Another extremely popular and dangerous cyberattack type. Phishing is a number of techniques used to trick users into revealing their password, credit card number, and other confidential information. As you might guess, the healthcare industry contains all this data, which is why it is so attractive for phishing attacks. More often than not, attackers impersonate well-known organizations' representatives in emails or phone calls. Phishing is extremely effective, as it relies on the low level of medical specialists’ cyber education and can skillfully lead such users into a trap.

Attacks on weakly protected devices

Finally, it should be said that the healthcare industry digitalization process implies not only the transition to the digital space but also the use of various devices, such as smartphones, which can be poorly protected. The latter is especially attractive for cyber attacks on healthcare industry, as users of mobile health applications can take unprotected actions on their devices. For example, they can visit some fraud resources with malicious programs. The next thing they know - their phone is already infected and some data from mobile health app has been stolen.

cyber threats types

All this, as well as other, less common types of cyber threats, cause serious concerns among all people in one way or another associated with digital health. Nevertheless, while worrying about this issue won't be superfluous, do not despair. Medical cybersecurity specialists and healthcare industry representatives work daily to minimize the chances of such attacks’ success. Some of the steps they take can be incorporated by any medical institution or healthcare product owner.

A few tips on how to improve healthcare information security

To begin with, it should be said that cybersecurity, especially in the healthcare industry, should be the subject of special attention both from the product owners or medical institutions and from ordinary users. And although even the most extreme measures still do not guarantee complete protection, implementing the following tips will significantly increase the cybersecurity of your healthcare product.

A proper mindset

First off, you need to make sure that every person, whether it is an employee of a medical institution or an ordinary developer of a healthcare product, is aware of his personal responsibility. In the context of the healthcare industry, cybersecurity is moving from the technology plane to specific people’s personal safety. Therefore, each person associated with this must understand that he is not protecting a technology or a product, he is protecting people. Any mistake made in the operation of a product or custom HIPAA-compliant CRM or EMR system will not only lead to the product harm but also inflict damage to real people. A condescending attitude to this issue and a careless approach can lead to the most serious consequences for the health and life of patients. That is why it is critically important achieving a complete understanding of responsibility among all people who are connected with the operation of the healthcare service or product in one way or another.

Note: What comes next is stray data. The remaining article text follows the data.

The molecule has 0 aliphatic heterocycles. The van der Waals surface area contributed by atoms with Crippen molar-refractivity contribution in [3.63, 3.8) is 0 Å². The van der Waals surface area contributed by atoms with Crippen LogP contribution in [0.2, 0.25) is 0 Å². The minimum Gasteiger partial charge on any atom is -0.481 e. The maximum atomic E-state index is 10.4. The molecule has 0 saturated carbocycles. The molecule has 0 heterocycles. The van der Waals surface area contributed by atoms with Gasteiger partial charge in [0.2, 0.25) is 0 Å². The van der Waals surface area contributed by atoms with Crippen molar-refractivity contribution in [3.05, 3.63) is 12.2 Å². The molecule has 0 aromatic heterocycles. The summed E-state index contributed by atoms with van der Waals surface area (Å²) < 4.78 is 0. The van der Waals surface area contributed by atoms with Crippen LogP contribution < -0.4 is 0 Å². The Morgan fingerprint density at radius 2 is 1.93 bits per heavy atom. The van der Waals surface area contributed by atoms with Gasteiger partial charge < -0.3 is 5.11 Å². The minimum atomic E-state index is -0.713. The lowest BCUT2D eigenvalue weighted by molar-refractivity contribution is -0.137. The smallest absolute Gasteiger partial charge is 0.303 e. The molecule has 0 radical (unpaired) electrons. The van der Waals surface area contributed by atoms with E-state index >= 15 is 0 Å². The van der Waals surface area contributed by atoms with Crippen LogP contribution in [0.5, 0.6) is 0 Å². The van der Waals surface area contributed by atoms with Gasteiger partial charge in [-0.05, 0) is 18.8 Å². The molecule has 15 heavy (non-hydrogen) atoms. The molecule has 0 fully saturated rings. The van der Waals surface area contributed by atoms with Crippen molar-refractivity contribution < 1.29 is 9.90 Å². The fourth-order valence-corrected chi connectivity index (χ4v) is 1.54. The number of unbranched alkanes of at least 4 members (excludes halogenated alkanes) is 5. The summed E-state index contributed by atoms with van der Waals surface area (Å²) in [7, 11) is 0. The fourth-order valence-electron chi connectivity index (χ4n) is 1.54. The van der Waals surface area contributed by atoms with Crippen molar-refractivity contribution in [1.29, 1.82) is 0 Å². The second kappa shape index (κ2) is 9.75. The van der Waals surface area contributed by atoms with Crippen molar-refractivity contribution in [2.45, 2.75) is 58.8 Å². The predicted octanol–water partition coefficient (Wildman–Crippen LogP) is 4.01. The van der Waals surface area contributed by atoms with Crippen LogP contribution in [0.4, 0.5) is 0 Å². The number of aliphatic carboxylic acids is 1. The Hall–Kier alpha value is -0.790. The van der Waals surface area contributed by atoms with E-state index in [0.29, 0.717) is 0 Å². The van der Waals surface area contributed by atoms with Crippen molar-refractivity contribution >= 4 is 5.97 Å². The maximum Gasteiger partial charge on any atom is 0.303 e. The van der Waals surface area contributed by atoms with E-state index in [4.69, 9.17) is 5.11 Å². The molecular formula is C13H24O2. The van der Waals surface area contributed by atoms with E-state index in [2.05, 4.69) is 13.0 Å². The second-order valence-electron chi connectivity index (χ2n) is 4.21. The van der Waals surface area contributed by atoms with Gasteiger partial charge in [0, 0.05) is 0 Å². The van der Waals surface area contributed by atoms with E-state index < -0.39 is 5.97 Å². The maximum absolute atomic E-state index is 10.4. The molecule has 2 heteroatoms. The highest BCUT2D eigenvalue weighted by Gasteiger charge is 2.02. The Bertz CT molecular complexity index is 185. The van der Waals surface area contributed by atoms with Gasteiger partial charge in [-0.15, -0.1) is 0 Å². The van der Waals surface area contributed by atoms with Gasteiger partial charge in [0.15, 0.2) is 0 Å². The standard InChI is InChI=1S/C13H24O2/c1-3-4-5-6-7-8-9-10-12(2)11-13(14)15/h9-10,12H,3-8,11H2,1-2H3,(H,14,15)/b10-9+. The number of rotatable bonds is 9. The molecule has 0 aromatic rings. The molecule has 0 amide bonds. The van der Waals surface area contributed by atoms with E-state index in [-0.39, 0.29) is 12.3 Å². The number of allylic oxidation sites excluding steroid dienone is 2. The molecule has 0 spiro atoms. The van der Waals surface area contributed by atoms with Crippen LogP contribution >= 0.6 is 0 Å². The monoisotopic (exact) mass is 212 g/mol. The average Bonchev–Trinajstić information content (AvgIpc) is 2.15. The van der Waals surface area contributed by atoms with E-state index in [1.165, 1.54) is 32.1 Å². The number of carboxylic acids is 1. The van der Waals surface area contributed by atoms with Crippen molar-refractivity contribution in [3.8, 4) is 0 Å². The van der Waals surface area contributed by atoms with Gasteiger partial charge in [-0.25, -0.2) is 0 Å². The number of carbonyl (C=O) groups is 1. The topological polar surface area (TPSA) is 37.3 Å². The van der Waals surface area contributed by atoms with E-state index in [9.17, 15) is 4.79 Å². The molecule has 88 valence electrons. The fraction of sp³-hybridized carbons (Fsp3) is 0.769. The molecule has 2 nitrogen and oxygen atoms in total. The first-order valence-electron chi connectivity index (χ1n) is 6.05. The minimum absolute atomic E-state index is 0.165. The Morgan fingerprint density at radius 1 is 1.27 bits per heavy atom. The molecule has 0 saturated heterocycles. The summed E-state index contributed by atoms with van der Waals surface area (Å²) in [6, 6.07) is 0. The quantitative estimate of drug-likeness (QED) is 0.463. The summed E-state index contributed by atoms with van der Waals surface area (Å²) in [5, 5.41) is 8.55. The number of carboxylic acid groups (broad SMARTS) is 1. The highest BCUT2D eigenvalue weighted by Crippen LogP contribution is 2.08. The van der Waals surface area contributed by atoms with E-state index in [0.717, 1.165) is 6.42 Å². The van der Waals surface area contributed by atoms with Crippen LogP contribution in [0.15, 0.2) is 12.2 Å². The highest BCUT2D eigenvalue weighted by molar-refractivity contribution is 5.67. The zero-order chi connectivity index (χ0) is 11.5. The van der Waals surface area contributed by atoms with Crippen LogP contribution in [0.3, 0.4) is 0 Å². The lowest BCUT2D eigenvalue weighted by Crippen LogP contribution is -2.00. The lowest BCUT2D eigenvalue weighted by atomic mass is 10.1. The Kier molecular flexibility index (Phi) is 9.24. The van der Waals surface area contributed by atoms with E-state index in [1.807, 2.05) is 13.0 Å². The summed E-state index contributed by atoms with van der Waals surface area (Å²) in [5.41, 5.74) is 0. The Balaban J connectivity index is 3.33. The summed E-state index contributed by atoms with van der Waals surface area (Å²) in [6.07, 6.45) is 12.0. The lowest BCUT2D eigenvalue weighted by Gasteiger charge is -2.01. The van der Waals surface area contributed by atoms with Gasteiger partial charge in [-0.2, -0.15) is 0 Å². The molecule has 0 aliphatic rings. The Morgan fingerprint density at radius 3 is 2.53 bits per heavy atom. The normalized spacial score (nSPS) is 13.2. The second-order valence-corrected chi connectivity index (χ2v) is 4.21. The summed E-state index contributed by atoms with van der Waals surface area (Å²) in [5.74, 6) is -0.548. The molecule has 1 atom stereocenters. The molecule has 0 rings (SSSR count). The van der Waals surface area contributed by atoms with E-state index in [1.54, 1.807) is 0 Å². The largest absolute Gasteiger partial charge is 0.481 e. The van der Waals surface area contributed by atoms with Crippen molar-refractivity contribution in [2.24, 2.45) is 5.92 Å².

Identity & Access Management

Another tip is strict control over who uses the healthcare system and what data is available. Simply put, you need to make sure that only authorized people have access to certain portions of data, related to their position, role, or job title. Healthcare, like no other industry, allures external hacking, and therefore it would be good advice to establish data access only by personal and specific requests. So, let's say a medical officer will be able to access some patient data only at his own personal request in one specific period of time and no more. At the same time, the system must have correct access tools and a clear identification method of those who request access. All these measures can be described in one term - Identity and Access management - a set of measures, habits, and tools that should be used in this regard.


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Staff training

One of the most common reasons for data breaches and system intrusions is accidental improper actions by employees or app users. This issue is regulated in some way by the relevant authorities, which require employees to have an appropriate expertise level. However, regulatory compliance is not a sufficient measure. Continuous training of employees and users working with a digital healthcare product can increase the chances of cyber threat recognizing and taking preventive measures in time. Finally, such training will help to avoid simple mistakes that even the most professional specialists can make.

Pay attention to the devices used

Internet of Things (IoT) is another trend that prevails in the digital world. Today, everyone owns a large number of personal devices, be they laptops, smartphones, or smartwatches. All these devices are synchronized with each other, greatly simplifying the process of data exchange and, consequently, human life. And this very fact carries a huge threat posed by the misuse of such devices. This issue is crucial in the healthcare industry too. Every device that is used in a medical institution by employees or customers must be checked for safety. Here we're talking not only about some kind of devices that are used by an institution or a business but also about employees' personal devices. You shouldn't understand this advice as a call to dig into the customers' and employees' personal devices. It is important to correctly spin the fact that their personal devices can become a weak link in the entire organization's cyber defense chain. In fact, it is better to restrict access to medical data from any personal devices at all, but this isn't always possible, since everything here depends on the specifics of the healthcare institution or product.